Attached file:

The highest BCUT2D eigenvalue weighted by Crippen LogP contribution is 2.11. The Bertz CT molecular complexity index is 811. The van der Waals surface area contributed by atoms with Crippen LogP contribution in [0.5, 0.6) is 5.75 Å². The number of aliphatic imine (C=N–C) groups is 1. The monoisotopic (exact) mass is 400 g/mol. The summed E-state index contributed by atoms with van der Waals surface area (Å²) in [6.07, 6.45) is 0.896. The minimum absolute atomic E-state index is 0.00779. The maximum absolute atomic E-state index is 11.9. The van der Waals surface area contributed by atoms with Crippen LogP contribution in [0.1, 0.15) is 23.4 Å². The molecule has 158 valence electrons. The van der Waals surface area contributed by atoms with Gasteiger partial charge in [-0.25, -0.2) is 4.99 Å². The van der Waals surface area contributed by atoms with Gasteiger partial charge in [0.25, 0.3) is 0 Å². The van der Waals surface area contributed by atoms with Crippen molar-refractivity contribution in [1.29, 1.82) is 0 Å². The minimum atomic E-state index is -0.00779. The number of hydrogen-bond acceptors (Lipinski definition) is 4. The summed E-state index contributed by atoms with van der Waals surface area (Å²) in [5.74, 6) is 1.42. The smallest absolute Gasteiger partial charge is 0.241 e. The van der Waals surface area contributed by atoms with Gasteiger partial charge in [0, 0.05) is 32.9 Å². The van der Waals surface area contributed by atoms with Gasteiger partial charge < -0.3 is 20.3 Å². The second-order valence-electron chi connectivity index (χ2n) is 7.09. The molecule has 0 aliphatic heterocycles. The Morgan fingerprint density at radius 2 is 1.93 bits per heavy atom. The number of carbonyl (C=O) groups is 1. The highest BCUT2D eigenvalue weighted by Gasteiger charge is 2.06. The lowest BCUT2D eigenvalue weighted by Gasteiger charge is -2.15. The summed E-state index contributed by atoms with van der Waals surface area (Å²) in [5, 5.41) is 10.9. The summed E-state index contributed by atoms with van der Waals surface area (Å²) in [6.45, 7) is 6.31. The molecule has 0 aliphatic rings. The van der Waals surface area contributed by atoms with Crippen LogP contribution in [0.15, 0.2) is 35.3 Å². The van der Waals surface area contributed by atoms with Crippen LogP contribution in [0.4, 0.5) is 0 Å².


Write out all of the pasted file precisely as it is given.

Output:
The highest BCUT2D eigenvalue weighted by Crippen LogP contribution is 2.11. The Bertz CT molecular complexity index is 811. The van der Waals surface area contributed by atoms with Crippen LogP contribution in [0.5, 0.6) is 5.75 Å². The number of aliphatic imine (C=N–C) groups is 1. The monoisotopic (exact) mass is 400 g/mol. The summed E-state index contributed by atoms with van der Waals surface area (Å²) in [6.07, 6.45) is 0.896. The minimum absolute atomic E-state index is 0.00779. The maximum absolute atomic E-state index is 11.9. The van der Waals surface area contributed by atoms with Crippen LogP contribution in [0.1, 0.15) is 23.4 Å². The molecule has 158 valence electrons. The van der Waals surface area contributed by atoms with Gasteiger partial charge in [-0.25, -0.2) is 4.99 Å². The van der Waals surface area contributed by atoms with Gasteiger partial charge in [0.25, 0.3) is 0 Å². The van der Waals surface area contributed by atoms with Crippen molar-refractivity contribution in [1.29, 1.82) is 0 Å². The minimum atomic E-state index is -0.00779. The number of hydrogen-bond acceptors (Lipinski definition) is 4. The summed E-state index contributed by atoms with van der Waals surface area (Å²) in [5.74, 6) is 1.42. The smallest absolute Gasteiger partial charge is 0.241 e. The van der Waals surface area contributed by atoms with Gasteiger partial charge in [0, 0.05) is 32.9 Å². The van der Waals surface area contributed by atoms with Gasteiger partial charge < -0.3 is 20.3 Å². The second-order valence-electron chi connectivity index (χ2n) is 7.09. The molecule has 0 aliphatic heterocycles. The Morgan fingerprint density at radius 2 is 1.93 bits per heavy atom. The number of carbonyl (C=O) groups is 1. The highest BCUT2D eigenvalue weighted by Gasteiger charge is 2.06. The lowest BCUT2D eigenvalue weighted by Gasteiger charge is -2.15. The summed E-state index contributed by atoms with van der Waals surface area (Å²) in [5, 5.41) is 10.9. The summed E-state index contributed by atoms with van der Waals surface area (Å²) in [6.45, 7) is 6.31. The molecule has 0 aliphatic rings. The van der Waals surface area contributed by atoms with Crippen LogP contribution in [0.15, 0.2) is 35.3 Å². The van der Waals surface area contributed by atoms with Crippen LogP contribution in [0.4, 0.5) is 0 Å².